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World Diabetes Day: Two types, one global problem

World Diabetes Day: Two types, one global problem

Today is World Diabetes Day and, for 2017, the International Diabetes Federation has declared the theme to be: Women and diabetes – our right to a healthy future. Diabetes is a global epidemic that shows no signs of abating and, according to the IDF, more than 199 million women are living with the disease; that figure is expected to climb to 313 million by the year 2040. A decade before that, the World Health Organisation believes that diabetes will be the seventh leading cause of death – yet the vast majority of cases are entirely avoidable.
Intrinsically linked with obesity, type 2 diabetes is by far the most common form, with just as many men affected as women. So what is it and what can be done to prevent it? Diabetes is when the pancreas produces insufficient levels of insulin (the hormone that regulates blood sugar, or glucose), or when the body cannot effectively use the insulin it does produce. This, in turn, usually leads to a condition called hyperglycaemia, commonly known as raised blood sugar that, if left untreated, causes serious damage to the central nervous system and blood vessels. As a result, sufferers can go blind, need to have limbs amputated or end up having fatal heart attacks.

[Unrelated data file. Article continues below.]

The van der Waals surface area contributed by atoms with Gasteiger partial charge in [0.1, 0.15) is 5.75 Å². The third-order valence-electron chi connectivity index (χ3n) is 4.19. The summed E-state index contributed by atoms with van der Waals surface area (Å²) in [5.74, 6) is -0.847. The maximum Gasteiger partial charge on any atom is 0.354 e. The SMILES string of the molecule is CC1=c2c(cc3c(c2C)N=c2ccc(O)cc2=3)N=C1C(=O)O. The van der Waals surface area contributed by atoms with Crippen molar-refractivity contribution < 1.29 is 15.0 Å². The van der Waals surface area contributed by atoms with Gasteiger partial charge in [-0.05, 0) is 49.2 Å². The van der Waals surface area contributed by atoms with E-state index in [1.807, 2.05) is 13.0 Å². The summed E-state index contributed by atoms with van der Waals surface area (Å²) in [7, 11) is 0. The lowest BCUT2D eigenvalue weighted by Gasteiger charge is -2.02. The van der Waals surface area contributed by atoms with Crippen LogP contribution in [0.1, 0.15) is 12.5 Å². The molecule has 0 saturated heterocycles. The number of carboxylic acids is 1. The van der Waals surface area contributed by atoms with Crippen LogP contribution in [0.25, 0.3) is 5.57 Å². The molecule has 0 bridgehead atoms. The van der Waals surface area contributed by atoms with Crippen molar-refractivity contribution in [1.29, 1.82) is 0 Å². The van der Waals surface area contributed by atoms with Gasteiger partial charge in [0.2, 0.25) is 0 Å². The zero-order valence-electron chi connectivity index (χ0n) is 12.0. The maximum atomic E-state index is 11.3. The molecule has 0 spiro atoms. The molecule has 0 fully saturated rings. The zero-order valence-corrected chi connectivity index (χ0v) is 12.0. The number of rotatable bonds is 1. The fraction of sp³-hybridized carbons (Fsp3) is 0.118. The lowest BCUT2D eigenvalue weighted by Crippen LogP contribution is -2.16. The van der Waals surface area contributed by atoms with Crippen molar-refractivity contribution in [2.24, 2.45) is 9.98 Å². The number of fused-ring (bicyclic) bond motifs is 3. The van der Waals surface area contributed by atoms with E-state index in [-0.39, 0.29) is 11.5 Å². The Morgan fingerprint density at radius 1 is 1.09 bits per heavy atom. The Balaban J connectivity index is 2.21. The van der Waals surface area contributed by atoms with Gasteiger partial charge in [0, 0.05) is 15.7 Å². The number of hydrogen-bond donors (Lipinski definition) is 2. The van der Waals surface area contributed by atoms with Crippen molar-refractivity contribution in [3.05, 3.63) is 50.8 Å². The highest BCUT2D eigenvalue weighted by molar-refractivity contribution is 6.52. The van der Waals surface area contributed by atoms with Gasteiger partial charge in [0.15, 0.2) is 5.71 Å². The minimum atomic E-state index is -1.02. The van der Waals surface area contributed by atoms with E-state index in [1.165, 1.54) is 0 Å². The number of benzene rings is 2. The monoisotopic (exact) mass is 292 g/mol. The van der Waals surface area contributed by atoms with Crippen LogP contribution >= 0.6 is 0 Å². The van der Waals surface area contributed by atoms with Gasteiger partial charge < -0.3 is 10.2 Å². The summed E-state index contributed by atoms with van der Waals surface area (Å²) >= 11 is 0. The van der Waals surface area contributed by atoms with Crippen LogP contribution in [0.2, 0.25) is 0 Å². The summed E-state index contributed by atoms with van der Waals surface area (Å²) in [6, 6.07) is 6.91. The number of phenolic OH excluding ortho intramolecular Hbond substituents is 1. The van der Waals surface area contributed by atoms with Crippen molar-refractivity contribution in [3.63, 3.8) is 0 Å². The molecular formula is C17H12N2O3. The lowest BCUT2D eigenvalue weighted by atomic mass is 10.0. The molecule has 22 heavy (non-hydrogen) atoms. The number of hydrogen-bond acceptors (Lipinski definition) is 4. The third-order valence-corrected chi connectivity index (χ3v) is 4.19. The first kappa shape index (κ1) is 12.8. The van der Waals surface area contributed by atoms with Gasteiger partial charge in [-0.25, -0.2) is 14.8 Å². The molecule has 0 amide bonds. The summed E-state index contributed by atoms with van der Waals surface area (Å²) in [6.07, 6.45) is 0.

WHO records show that 35.4 million people suffer from diabetes in the Middle East and Africa alone, with the majority of sufferers unaware that the condition can gradually rob them of their sight, due to diabetic retinopathy – a condition where high blood sugar levels cause damage to the retina. So along with balancing their insulin levels, diabetics would do well to have Continue reading